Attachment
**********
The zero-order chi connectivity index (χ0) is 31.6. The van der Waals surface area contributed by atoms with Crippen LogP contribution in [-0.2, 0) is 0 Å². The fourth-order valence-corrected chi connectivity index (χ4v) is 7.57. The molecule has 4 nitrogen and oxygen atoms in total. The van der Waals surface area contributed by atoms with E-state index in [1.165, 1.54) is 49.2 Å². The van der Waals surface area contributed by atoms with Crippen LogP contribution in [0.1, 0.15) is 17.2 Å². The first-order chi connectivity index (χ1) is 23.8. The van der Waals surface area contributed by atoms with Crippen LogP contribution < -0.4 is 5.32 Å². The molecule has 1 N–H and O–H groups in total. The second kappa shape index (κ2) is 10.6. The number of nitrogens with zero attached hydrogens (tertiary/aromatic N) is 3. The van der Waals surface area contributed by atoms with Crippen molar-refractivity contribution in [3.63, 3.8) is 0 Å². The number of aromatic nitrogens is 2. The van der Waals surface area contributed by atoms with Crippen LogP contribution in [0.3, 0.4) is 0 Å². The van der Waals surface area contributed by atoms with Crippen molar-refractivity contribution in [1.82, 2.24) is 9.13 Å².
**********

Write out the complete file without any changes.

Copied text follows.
The zero-order chi connectivity index (χ0) is 31.6. The van der Waals surface area contributed by atoms with Crippen LogP contribution in [-0.2, 0) is 0 Å². The fourth-order valence-corrected chi connectivity index (χ4v) is 7.57. The molecule has 4 nitrogen and oxygen atoms in total. The van der Waals surface area contributed by atoms with E-state index in [1.165, 1.54) is 49.2 Å². The van der Waals surface area contributed by atoms with Crippen LogP contribution in [0.1, 0.15) is 17.2 Å². The first-order chi connectivity index (χ1) is 23.8. The van der Waals surface area contributed by atoms with Crippen LogP contribution < -0.4 is 5.32 Å². The molecule has 1 N–H and O–H groups in total. The second kappa shape index (κ2) is 10.6. The number of nitrogens with zero attached hydrogens (tertiary/aromatic N) is 3. The van der Waals surface area contributed by atoms with Crippen molar-refractivity contribution in [3.63, 3.8) is 0 Å². The number of aromatic nitrogens is 2. The van der Waals surface area contributed by atoms with Crippen LogP contribution in [0.3, 0.4) is 0 Å². The van der Waals surface area contributed by atoms with Crippen molar-refractivity contribution in [1.82, 2.24) is 9.13 Å².